Etymology
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dependence (n.)

early 15c., dependaunce, "consequence, result, relation of a conclusion to a premise or an effect to a cause," from Old French dépendance (from dependre; see depend) and from Medieval Latin dependentia. Originally also dependance (which is the older of the two modern spellings), depending whether the writer had French or Latin foremost in mind; the Latin form gradually predominated, and after c. 1800 the spelling dependance is rare. For discussion, see dependant (n.).

From mid-15c. as "state of deriving existence, support, or direction from another." From 1620s as "reliance, confidence, trust." Literal meaning "fact of hanging from something" (1690s) was rare and is obsolete.

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dependance (n.)

early variant of dependence (q.v.); rare since c. 1800; see -ance.

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dependant (n.)

early 15c., originally in law, "action growing out of another action," from the adjective (see dependent) or from noun use of the adjective in French. It is attested from 1580s as "one who depends on or looks to another for support or favor."

As with its relative, dependence, it co-existed with the Latin-influenced variant (in this case dependent, from Latin dependere) through 18c., but with this word the French spelling (dpendant for both adjective and noun) has proven more durable in English, possibly because it has been found convenient to keep both, one (dependant) for the noun, the other (dependent) for the adjective.

But Century Dictionary (1897) places all senses under dependent, and writes:

As the spelling of this class of words depends solely upon whether they happen to be regarded as derived directly from the French or directly from the Latin, and as usage is divided, there is no good reason for insisting upon a distinction in spelling between the noun and the adjective .... 
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self-reliance (n.)

"reliance on one's own power and abilities," 1833 (J.S. Mill), from self- + reliance. Self-dependence, "reliance on oneself, with a feeling of independence," is attested by 1759; self-dependent is from 1670s.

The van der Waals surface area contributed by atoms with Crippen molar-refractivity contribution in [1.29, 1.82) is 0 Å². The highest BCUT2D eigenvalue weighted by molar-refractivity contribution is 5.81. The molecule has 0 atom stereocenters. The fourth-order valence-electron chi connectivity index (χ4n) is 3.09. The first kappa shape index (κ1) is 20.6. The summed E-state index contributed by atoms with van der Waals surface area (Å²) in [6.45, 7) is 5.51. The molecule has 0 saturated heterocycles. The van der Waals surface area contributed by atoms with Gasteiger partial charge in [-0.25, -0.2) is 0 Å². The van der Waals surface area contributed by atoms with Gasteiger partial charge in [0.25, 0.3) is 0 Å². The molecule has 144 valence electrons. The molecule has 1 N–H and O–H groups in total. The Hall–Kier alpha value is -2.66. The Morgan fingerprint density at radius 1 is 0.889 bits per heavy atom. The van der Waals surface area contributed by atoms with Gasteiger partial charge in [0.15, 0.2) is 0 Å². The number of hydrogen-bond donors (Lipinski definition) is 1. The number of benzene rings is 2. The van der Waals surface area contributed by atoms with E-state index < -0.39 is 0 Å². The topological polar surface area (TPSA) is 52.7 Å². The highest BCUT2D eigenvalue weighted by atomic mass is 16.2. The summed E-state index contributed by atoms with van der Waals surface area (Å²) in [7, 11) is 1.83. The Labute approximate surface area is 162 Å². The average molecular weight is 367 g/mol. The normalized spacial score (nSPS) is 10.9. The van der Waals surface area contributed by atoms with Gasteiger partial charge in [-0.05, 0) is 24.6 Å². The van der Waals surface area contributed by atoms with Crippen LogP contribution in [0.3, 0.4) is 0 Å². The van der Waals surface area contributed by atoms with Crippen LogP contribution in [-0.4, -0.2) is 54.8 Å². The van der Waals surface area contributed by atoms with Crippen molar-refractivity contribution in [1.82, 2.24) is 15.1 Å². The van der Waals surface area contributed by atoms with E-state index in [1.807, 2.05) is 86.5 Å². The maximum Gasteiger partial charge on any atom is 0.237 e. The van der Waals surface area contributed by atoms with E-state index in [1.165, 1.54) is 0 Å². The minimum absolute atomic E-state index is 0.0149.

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co-dependent (adj.)

also codependent, by 1905, in various senses, from co- + dependent. Modern psychological sense "dysfunctionally supporting or enabling another in a relationship in addiction or other self-destructive behavior" is attested from c. 1983. Related: Co-dependence, co-dependency.

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mutualism (n.)

1845, in reference to the doctrine of French anarchist/socialist Pierre-Joseph Proudhon (1809-1865) that individual and collective well-being is attainable only by mutual dependence, from French mutuellisme. In biology, "a symbiosis in which two organisms living together mutually and permanently help and support one another," from 1876, from mutual + -ism.

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coherence (n.)

1580s, "suitable connection or dependence, consistency" (in narrative or argument), also more literally "act or state of sticking or cleaving of one thing to another," from French cohérence (16c.), from Latin cohaerentia, abstract noun from cohaerentem(nominative cohaerens), present participle of cohaerere "to stick together, be coherent," from assimilated form of com "together" (see co-) + haerere "to adhere, stick" (see hesitation). Related: Coherency.

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relativity (n.)

1834, "fact or condition of being relative, existence as an immediate object of the understanding or experience, existence only in relation to a thinking mind," (apparently coined by Coleridge, in "Notes on Waterland's Vindication of Christ's Divinity"), from relative (adj.) + -ity. In scientific use, connected to the theory of Albert Einstein (1879-1955) having to do with the dependence of observation on the relative motion of observer and object, published in 1905 (special theory of relativity) and 1915 (general theory of relativity), but the word was used in roughly this sense by J.C. Maxwell in 1876. An earlier noun in the sense of "state of being relative" was relativeness (1670s).

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cold shoulder (n.)

1816, in the figurative sense of "icy reception, studied neglect or indifference," first in Sir Walter Scott, probably originally a literal figure (see cold (adj.)), but commonly used with a punning reference to "cold shoulder of mutton," considered a poor man's dish and thus, perhaps, something one would set out for an unwanted guest with deliberate intention to convey displeasure.

How often have we admired the poor knight, who, to avoid the snares of bribery and dependence, was found making a second dinner from a cold shoulder of mutton, above the most affluent courtier, who had sold himself to others for a splendid pension! ["No Fiction," 1820]

Originally with to show, later to give. As a verb from 1845; related: cold-shouldered. Also compare cold roast, old slang for "something insignificant." Cold pig was a 19c. term for throwing cold water on a sleeping person to wake him or her.

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